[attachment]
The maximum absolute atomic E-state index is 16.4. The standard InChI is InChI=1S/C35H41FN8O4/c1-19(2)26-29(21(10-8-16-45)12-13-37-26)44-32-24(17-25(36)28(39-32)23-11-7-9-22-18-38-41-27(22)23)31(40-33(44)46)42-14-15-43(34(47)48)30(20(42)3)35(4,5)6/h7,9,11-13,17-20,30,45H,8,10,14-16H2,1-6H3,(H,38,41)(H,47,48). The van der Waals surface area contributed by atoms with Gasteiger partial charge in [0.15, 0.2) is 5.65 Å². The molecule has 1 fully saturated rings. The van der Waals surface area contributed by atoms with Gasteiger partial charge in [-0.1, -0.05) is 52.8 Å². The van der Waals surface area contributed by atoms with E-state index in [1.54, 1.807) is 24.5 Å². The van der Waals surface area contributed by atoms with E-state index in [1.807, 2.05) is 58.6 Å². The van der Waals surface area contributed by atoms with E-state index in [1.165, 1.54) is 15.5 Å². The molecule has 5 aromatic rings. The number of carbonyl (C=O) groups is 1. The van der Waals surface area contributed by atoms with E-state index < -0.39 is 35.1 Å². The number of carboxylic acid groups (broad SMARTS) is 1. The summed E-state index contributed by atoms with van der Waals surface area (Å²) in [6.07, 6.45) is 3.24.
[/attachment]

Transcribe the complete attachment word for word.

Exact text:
The maximum absolute atomic E-state index is 16.4. The standard InChI is InChI=1S/C35H41FN8O4/c1-19(2)26-29(21(10-8-16-45)12-13-37-26)44-32-24(17-25(36)28(39-32)23-11-7-9-22-18-38-41-27(22)23)31(40-33(44)46)42-14-15-43(34(47)48)30(20(42)3)35(4,5)6/h7,9,11-13,17-20,30,45H,8,10,14-16H2,1-6H3,(H,38,41)(H,47,48). The van der Waals surface area contributed by atoms with Gasteiger partial charge in [0.15, 0.2) is 5.65 Å². The molecule has 1 fully saturated rings. The van der Waals surface area contributed by atoms with Gasteiger partial charge in [-0.1, -0.05) is 52.8 Å². The van der Waals surface area contributed by atoms with E-state index in [1.54, 1.807) is 24.5 Å². The van der Waals surface area contributed by atoms with E-state index in [1.807, 2.05) is 58.6 Å². The van der Waals surface area contributed by atoms with E-state index in [1.165, 1.54) is 15.5 Å². The molecule has 5 aromatic rings. The number of carbonyl (C=O) groups is 1. The van der Waals surface area contributed by atoms with E-state index < -0.39 is 35.1 Å². The number of carboxylic acid groups (broad SMARTS) is 1. The summed E-state index contributed by atoms with van der Waals surface area (Å²) in [6.07, 6.45) is 3.24.